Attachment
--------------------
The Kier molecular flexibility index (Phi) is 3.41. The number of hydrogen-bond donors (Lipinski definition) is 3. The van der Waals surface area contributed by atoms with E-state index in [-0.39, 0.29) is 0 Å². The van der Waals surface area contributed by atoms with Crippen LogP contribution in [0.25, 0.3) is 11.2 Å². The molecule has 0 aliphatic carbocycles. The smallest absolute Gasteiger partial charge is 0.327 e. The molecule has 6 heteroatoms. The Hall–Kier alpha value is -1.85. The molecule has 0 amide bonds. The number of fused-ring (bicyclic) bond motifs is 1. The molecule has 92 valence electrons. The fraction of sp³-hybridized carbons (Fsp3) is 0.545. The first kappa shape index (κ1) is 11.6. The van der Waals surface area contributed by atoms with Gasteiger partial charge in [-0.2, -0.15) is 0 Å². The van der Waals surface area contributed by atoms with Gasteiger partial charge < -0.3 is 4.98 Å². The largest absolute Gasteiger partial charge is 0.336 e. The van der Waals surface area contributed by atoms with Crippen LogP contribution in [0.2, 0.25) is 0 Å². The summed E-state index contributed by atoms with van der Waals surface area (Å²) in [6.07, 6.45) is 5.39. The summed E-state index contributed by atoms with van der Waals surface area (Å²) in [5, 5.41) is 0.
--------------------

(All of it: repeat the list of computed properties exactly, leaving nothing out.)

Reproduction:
The Kier molecular flexibility index (Phi) is 3.41. The number of hydrogen-bond donors (Lipinski definition) is 3. The van der Waals surface area contributed by atoms with E-state index in [-0.39, 0.29) is 0 Å². The van der Waals surface area contributed by atoms with Crippen LogP contribution in [0.25, 0.3) is 11.2 Å². The molecule has 0 aliphatic carbocycles. The smallest absolute Gasteiger partial charge is 0.327 e. The molecule has 6 heteroatoms. The Hall–Kier alpha value is -1.85. The molecule has 0 amide bonds. The number of fused-ring (bicyclic) bond motifs is 1. The molecule has 92 valence electrons. The fraction of sp³-hybridized carbons (Fsp3) is 0.545. The first kappa shape index (κ1) is 11.6. The van der Waals surface area contributed by atoms with Gasteiger partial charge in [-0.2, -0.15) is 0 Å². The van der Waals surface area contributed by atoms with Gasteiger partial charge < -0.3 is 4.98 Å². The largest absolute Gasteiger partial charge is 0.336 e. The van der Waals surface area contributed by atoms with Crippen LogP contribution in [0.2, 0.25) is 0 Å². The summed E-state index contributed by atoms with van der Waals surface area (Å²) in [6.07, 6.45) is 5.39. The summed E-state index contributed by atoms with van der Waals surface area (Å²) in [5, 5.41) is 0.